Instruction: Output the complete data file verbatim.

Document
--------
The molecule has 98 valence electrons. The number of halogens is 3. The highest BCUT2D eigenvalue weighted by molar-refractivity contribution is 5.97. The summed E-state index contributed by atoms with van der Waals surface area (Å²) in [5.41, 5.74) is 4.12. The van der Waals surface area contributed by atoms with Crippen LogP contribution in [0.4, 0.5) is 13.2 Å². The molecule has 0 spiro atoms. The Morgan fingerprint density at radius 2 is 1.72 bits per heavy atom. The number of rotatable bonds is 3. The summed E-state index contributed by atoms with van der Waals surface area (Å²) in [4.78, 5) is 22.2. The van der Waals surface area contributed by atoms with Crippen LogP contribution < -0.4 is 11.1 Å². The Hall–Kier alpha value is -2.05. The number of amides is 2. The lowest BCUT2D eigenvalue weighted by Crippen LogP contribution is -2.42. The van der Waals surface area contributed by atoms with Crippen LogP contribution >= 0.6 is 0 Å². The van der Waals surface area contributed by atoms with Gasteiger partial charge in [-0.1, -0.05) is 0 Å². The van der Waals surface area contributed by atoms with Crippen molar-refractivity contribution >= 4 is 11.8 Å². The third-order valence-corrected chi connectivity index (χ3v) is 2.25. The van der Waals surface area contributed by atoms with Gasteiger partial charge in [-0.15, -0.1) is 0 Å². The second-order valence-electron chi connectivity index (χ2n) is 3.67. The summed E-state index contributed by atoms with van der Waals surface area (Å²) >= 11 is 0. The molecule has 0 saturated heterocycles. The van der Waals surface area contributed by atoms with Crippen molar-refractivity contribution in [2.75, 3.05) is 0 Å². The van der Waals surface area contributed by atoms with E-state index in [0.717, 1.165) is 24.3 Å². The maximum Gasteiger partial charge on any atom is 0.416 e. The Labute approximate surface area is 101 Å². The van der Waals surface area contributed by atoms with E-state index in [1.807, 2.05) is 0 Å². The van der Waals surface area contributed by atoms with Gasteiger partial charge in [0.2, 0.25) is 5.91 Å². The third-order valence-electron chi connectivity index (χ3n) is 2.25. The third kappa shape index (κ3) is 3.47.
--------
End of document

The molecule has 98 valence electrons. The number of halogens is 3. The highest BCUT2D eigenvalue weighted by molar-refractivity contribution is 5.97. The summed E-state index contributed by atoms with van der Waals surface area (Å²) in [5.41, 5.74) is 4.12. The van der Waals surface area contributed by atoms with Crippen LogP contribution in [0.4, 0.5) is 13.2 Å². The molecule has 0 spiro atoms. The Morgan fingerprint density at radius 2 is 1.72 bits per heavy atom. The number of rotatable bonds is 3. The summed E-state index contributed by atoms with van der Waals surface area (Å²) in [4.78, 5) is 22.2. The van der Waals surface area contributed by atoms with Crippen LogP contribution < -0.4 is 11.1 Å². The Hall–Kier alpha value is -2.05. The number of amides is 2. The lowest BCUT2D eigenvalue weighted by Crippen LogP contribution is -2.42. The van der Waals surface area contributed by atoms with Crippen LogP contribution >= 0.6 is 0 Å². The van der Waals surface area contributed by atoms with Gasteiger partial charge in [-0.1, -0.05) is 0 Å². The van der Waals surface area contributed by atoms with Crippen molar-refractivity contribution >= 4 is 11.8 Å². The third-order valence-corrected chi connectivity index (χ3v) is 2.25. The van der Waals surface area contributed by atoms with Gasteiger partial charge in [-0.15, -0.1) is 0 Å². The second-order valence-electron chi connectivity index (χ2n) is 3.67. The summed E-state index contributed by atoms with van der Waals surface area (Å²) >= 11 is 0. The molecule has 0 saturated heterocycles. The van der Waals surface area contributed by atoms with Crippen molar-refractivity contribution in [2.75, 3.05) is 0 Å². The van der Waals surface area contributed by atoms with E-state index in [0.717, 1.165) is 24.3 Å². The maximum Gasteiger partial charge on any atom is 0.416 e. The Labute approximate surface area is 101 Å². The van der Waals surface area contributed by atoms with E-state index in [1.807, 2.05) is 0 Å². The van der Waals surface area contributed by atoms with Gasteiger partial charge in [0.2, 0.25) is 5.91 Å². The third-order valence-electron chi connectivity index (χ3n) is 2.25. The third kappa shape index (κ3) is 3.47.